‘Portrait of a Lady on Fire’ Film Review: Ravishing Drama Is a Feminist Tale From a Pre-Feminist World

Cannes 2019: Laced with bittersweet romanticism, director Céline Sciamma’s strong prize contender is fundamentally about the act of looking

Last Updated: May 19, 2019 @ 5:36 PM

You don’t need any prior knowledge in order to be wowed by Céline Sciamma’s “Portrait of a Lady on Fire,” a visually ravishing period drama that premiered Sunday in Cannes.

Walk in blind and take in all that this piercingly intelligent treatise on art, agency and queer love in the 18th century has to offer. Go in with a touch more context, however, and this already self-reflexive work takes on an entirely new dimension.

The story of a brief but passionate affair between a portrait artist and her subject, the film sets its sight on the gaze. Laced with bittersweet romanticism, the strong prize contender is fundamentally about the act of looking, of watching somebody else with intense yearning and seeing them stare back at you.

We follow talented artist Marianne (Noémie Merlant) from Paris to Brittany, where she is commissioned to paint the pre-wedding portrait of a young noblewoman, Héloïse (Adèle Haenel). But the painting must be done in secret, as the bride-to-be refuses to sit for it in protest of her unwanted marriage. So Marianne accompanies her unknown subject as a companion, taking long cliff-side walks while she studies her in full — and little does she know that Héloïse has been staring right back at her.

While the women eventually act on their shared desire for one another, the focus is not wholly on their coupling, which comes into fruition surprisingly late into the story. Instead, the tale tracks the creation of art itself and the collaborative process it entails.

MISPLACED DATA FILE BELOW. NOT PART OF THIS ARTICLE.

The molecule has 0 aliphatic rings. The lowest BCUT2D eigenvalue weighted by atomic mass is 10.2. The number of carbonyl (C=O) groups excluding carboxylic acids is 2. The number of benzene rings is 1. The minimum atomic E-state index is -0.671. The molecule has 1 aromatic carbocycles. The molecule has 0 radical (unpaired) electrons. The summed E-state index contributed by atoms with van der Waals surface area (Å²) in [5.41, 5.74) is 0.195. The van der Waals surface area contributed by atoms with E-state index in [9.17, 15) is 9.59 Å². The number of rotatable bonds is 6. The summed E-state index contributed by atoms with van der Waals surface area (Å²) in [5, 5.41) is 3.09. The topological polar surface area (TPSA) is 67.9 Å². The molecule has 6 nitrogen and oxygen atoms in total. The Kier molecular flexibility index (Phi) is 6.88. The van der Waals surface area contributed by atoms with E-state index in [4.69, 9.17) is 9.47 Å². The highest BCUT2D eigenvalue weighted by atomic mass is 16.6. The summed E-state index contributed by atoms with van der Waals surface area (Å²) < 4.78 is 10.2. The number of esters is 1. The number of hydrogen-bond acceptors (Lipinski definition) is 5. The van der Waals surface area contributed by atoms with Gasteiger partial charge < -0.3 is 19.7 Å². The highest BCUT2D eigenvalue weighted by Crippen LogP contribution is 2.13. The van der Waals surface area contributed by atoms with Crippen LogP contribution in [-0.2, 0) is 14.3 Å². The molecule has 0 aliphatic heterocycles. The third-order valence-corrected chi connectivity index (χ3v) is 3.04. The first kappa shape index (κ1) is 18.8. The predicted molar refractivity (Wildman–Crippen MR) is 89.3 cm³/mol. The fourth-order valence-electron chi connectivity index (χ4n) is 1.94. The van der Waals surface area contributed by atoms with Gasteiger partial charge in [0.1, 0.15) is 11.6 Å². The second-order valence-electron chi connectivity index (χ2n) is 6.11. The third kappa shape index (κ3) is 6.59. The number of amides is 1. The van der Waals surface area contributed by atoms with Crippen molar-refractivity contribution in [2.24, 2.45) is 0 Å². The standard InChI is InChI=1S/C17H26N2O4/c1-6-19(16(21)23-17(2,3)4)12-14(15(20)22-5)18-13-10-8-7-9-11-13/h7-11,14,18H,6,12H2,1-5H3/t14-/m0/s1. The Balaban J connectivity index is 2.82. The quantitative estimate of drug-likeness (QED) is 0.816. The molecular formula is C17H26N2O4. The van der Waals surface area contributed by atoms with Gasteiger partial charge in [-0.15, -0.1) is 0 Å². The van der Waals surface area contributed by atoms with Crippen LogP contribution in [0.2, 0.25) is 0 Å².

Héloïse learns of the portrait, and when she sees the work that’s been done, she chastises the young painter — not for doing the work in secret, but for doing work to please other (read: male) sensibilities rather than her own. As if Sciamma had taken Laura Mulvey’s feminist film theory and used it to deconstruct the costume drama (which seems to be exactly the case!), the narrative then resets. Now the two women will collaborate on a new portrait, one done in the pursuit of authentically feminine (and feminist, though they’re a few centuries too early to have the right words for that) art.

“Portrait of a Lady on Fire” is a film in conversation with itself and with the greater world — a movie made by a female director and a 99% female cast about the need to create authentically representative art that leads the way by doing exactly that.

Films like “Carol,” “Blue Is the Warmest Color” and “The Handmaiden” have been the talk of the festival in recent Cannes vintages, but all have come from male directors and have had predominantly straight casts. “Portrait of a Lady on Fire” changes that up while offering one meta-textual twist: not only are director Sciamma and lead actress Haenel queer artists, they’re also a former couple.

While it’s normally best to consider a piece of art separate from its creators’ personal lives, this film’s deep self-awareness seems to invite the comparison. As with Spaniards and Pedro Almodovar’s “Pain and Glory,” most who see Sciamma’s film in its native country will come in a step ahead of the curve — Haenel did famously come out of the closet onstage at the Césars, professing her love for Sciamma.

They may no longer be together, but with “Portrait of a Lady on Fire” — the story of a bittersweet romance that enriches the lives of both partners even after it ends — Sciamma returns the affection.